Jimmie’s tragic odyssey
by Roberto Oggiano
- In Jesper Ganslandt’s film, which opened the 47th edition of International Film Festival Rotterdam in the Voices section, Northern Europeans are forced to flee
The basic concept underpinning Jimmie [+see also:
film profile] is solid: what if we were the ones forced to flee? Swedish director Jesper Ganslandt, who is presenting his new film at International Film Festival Rotterdam, imagines a situation in which Sweden is engaged in a war that forces its inhabitants to flee the country, in order to get white audiences to empathise with the millions of refugees who are forced to leave behind their native countries to come to Europe.
The story is told from the point of view of a four-year-old, Jimmie, who embarks on a journey of hope with his father in a Europe teeming with border police that doesn’t seem all that different from the reality of today. The mise-en-scène is particularly on trend, with cold colours, whispered dialogues, loud music employed to stir emotions and a hand-held camera in tense scenes.
An arthouse aesthetic for a faux-progressive film that deals with the problems faced by migrants somewhat superficially, something that is particularly evident due to the close-ups in which the camera moves at water level while Jimmie calls out for his father in vain, or some of the fairly obvious flaws in the screenplay, for example the scene in which some Swedish migrants pass a police check by saying that they're going skiing. Because even in the most extreme situations, these refugees are always polite and kind, as if they’re somehow superior to those that came before them.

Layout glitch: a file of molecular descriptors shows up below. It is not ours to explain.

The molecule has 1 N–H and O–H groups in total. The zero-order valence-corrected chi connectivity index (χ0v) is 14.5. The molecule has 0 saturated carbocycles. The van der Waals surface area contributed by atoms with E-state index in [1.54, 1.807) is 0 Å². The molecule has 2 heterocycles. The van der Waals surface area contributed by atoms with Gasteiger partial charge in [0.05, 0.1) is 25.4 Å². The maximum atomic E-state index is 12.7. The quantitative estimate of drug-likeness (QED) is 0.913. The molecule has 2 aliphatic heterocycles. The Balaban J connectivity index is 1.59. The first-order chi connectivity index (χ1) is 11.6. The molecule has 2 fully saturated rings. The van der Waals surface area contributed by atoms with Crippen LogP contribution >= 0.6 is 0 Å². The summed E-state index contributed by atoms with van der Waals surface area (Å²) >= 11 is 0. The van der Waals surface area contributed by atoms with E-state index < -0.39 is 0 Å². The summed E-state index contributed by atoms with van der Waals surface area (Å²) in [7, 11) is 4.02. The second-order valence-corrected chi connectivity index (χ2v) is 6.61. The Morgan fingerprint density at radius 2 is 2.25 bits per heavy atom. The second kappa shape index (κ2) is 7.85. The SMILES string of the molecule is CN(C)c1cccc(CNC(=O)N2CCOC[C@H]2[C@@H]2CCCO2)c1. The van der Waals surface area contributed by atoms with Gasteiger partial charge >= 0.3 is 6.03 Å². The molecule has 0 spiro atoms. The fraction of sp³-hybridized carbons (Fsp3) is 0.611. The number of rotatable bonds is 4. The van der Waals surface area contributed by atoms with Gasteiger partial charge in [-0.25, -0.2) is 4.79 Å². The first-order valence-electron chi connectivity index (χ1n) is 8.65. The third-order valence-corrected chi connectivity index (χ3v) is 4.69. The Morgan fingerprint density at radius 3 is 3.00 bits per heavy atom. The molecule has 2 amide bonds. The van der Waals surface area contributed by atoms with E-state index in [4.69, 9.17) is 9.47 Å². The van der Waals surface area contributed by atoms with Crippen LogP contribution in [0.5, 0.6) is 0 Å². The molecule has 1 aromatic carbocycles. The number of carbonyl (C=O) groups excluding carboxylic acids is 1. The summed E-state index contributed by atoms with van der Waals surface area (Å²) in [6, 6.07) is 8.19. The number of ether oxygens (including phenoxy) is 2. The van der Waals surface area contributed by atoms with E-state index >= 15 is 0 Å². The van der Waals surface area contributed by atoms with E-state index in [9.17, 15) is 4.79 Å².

Jimmie and his father (played by director Ganslandt and his son) travel through several European countries, a narrative device that allows the director to describe various special police corps manhunts, with close-up shots of the young boy’s face. Although it’s not clear whether these shots are intended to capture the child’s changing moods or to stimulate compassion. Other refugee families enter the scene, but we don’t know anything about them – their stories seemingly don’t matter to the director. As the storyline progresses, everything becomes somewhat confused and it’s quite a challenge for the audience to understand what's going on.
In conclusion, Jimmie feels like a half-finished film. The noble intentions of the director, who tries to play on the consciences of Northern European bourgeois audiences, only end up posing further questions. Why is that we need to see blonde Europeans on screen in order to be sympathetic and supportive, and to understand that people who are not blonde have been forced to migrate due to the disasters caused by the ancestors of white children such as Jimmie.
Jimmie was produced by Juan Pablo Libossart, Jesper Kurlandsky, Hedvig Lundgren, Jesper Ganslandt and Fasad AB, which will also be handling sales.
(Translated from Italian)
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